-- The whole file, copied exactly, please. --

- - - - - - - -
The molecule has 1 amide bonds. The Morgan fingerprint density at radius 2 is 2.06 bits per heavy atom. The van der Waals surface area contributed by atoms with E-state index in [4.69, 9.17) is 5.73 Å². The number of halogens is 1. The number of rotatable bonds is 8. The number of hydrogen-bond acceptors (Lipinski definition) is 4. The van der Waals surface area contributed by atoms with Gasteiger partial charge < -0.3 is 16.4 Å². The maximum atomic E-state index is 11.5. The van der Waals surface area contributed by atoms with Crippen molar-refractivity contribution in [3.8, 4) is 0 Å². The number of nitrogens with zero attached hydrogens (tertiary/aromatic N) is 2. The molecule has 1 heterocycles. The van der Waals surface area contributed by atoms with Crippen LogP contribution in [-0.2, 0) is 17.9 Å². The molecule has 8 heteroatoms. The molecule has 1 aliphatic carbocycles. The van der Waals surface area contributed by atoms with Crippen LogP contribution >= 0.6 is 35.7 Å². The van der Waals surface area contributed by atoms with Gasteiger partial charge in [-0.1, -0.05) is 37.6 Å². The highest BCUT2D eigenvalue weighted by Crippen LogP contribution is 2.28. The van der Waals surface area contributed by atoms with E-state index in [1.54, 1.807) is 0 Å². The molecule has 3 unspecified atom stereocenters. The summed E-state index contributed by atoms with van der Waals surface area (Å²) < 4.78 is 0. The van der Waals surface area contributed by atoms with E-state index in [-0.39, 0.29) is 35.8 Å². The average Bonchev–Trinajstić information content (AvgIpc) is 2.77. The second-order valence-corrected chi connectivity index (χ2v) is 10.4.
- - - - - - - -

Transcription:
The molecule has 1 amide bonds. The Morgan fingerprint density at radius 2 is 2.06 bits per heavy atom. The van der Waals surface area contributed by atoms with E-state index in [4.69, 9.17) is 5.73 Å². The number of halogens is 1. The number of rotatable bonds is 8. The number of hydrogen-bond acceptors (Lipinski definition) is 4. The van der Waals surface area contributed by atoms with Gasteiger partial charge < -0.3 is 16.4 Å². The maximum atomic E-state index is 11.5. The van der Waals surface area contributed by atoms with Crippen molar-refractivity contribution in [3.8, 4) is 0 Å². The number of nitrogens with zero attached hydrogens (tertiary/aromatic N) is 2. The molecule has 1 heterocycles. The van der Waals surface area contributed by atoms with Crippen LogP contribution in [-0.2, 0) is 17.9 Å². The molecule has 8 heteroatoms. The molecule has 1 aliphatic carbocycles. The van der Waals surface area contributed by atoms with Crippen LogP contribution >= 0.6 is 35.7 Å². The van der Waals surface area contributed by atoms with Gasteiger partial charge in [-0.1, -0.05) is 37.6 Å². The highest BCUT2D eigenvalue weighted by Crippen LogP contribution is 2.28. The van der Waals surface area contributed by atoms with E-state index in [1.54, 1.807) is 0 Å². The molecule has 3 unspecified atom stereocenters. The summed E-state index contributed by atoms with van der Waals surface area (Å²) < 4.78 is 0. The van der Waals surface area contributed by atoms with E-state index in [-0.39, 0.29) is 35.8 Å². The average Bonchev–Trinajstić information content (AvgIpc) is 2.77. The second-order valence-corrected chi connectivity index (χ2v) is 10.4.